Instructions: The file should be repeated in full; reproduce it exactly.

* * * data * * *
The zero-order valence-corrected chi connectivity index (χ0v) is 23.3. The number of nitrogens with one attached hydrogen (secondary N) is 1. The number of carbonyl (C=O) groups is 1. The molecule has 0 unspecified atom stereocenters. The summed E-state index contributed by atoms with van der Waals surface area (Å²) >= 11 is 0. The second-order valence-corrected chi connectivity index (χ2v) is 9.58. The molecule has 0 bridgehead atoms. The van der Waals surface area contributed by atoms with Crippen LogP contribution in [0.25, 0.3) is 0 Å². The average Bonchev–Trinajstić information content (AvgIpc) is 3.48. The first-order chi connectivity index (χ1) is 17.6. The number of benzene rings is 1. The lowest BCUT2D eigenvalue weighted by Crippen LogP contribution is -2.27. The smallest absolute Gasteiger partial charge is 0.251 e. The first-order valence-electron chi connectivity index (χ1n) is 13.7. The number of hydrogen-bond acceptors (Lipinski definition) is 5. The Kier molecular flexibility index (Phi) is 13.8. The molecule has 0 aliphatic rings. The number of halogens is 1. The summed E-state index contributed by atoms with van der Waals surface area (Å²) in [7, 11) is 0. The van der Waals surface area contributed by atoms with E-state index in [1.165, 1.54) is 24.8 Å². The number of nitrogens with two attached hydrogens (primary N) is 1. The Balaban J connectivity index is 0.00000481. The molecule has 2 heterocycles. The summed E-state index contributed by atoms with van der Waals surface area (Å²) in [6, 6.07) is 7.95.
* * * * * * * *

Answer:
The zero-order valence-corrected chi connectivity index (χ0v) is 23.3. The number of nitrogens with one attached hydrogen (secondary N) is 1. The number of carbonyl (C=O) groups is 1. The molecule has 0 unspecified atom stereocenters. The summed E-state index contributed by atoms with van der Waals surface area (Å²) >= 11 is 0. The second-order valence-corrected chi connectivity index (χ2v) is 9.58. The molecule has 0 bridgehead atoms. The van der Waals surface area contributed by atoms with Crippen LogP contribution in [0.25, 0.3) is 0 Å². The average Bonchev–Trinajstić information content (AvgIpc) is 3.48. The first-order chi connectivity index (χ1) is 17.6. The number of benzene rings is 1. The lowest BCUT2D eigenvalue weighted by Crippen LogP contribution is -2.27. The smallest absolute Gasteiger partial charge is 0.251 e. The first-order valence-electron chi connectivity index (χ1n) is 13.7. The number of hydrogen-bond acceptors (Lipinski definition) is 5. The Kier molecular flexibility index (Phi) is 13.8. The molecule has 0 aliphatic rings. The number of halogens is 1. The summed E-state index contributed by atoms with van der Waals surface area (Å²) in [7, 11) is 0. The van der Waals surface area contributed by atoms with E-state index in [1.165, 1.54) is 24.8 Å². The number of nitrogens with two attached hydrogens (primary N) is 1. The Balaban J connectivity index is 0.00000481. The molecule has 2 heterocycles. The summed E-state index contributed by atoms with van der Waals surface area (Å²) in [6, 6.07) is 7.95.